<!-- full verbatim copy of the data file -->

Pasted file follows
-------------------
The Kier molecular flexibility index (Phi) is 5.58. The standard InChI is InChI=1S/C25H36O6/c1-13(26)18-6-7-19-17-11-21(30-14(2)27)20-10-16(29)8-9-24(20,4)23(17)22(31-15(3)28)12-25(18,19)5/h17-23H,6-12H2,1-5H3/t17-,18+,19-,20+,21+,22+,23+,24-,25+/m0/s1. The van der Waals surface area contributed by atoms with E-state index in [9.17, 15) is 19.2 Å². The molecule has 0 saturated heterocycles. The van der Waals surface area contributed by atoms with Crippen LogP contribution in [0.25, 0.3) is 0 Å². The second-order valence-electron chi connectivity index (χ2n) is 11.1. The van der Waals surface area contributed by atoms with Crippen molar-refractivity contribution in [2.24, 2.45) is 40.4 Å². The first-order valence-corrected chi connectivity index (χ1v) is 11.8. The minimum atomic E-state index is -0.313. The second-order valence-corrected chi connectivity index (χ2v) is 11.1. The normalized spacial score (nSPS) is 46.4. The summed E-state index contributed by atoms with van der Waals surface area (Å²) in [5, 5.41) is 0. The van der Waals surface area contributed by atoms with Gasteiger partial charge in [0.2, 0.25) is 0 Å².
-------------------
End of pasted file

The Kier molecular flexibility index (Phi) is 5.58. The standard InChI is InChI=1S/C25H36O6/c1-13(26)18-6-7-19-17-11-21(30-14(2)27)20-10-16(29)8-9-24(20,4)23(17)22(31-15(3)28)12-25(18,19)5/h17-23H,6-12H2,1-5H3/t17-,18+,19-,20+,21+,22+,23+,24-,25+/m0/s1. The van der Waals surface area contributed by atoms with E-state index in [9.17, 15) is 19.2 Å². The molecule has 0 saturated heterocycles. The van der Waals surface area contributed by atoms with Crippen LogP contribution in [0.25, 0.3) is 0 Å². The second-order valence-electron chi connectivity index (χ2n) is 11.1. The van der Waals surface area contributed by atoms with Crippen molar-refractivity contribution in [2.24, 2.45) is 40.4 Å². The first-order valence-corrected chi connectivity index (χ1v) is 11.8. The minimum atomic E-state index is -0.313. The second-order valence-corrected chi connectivity index (χ2v) is 11.1. The normalized spacial score (nSPS) is 46.4. The summed E-state index contributed by atoms with van der Waals surface area (Å²) in [5, 5.41) is 0. The van der Waals surface area contributed by atoms with Gasteiger partial charge in [0.2, 0.25) is 0 Å².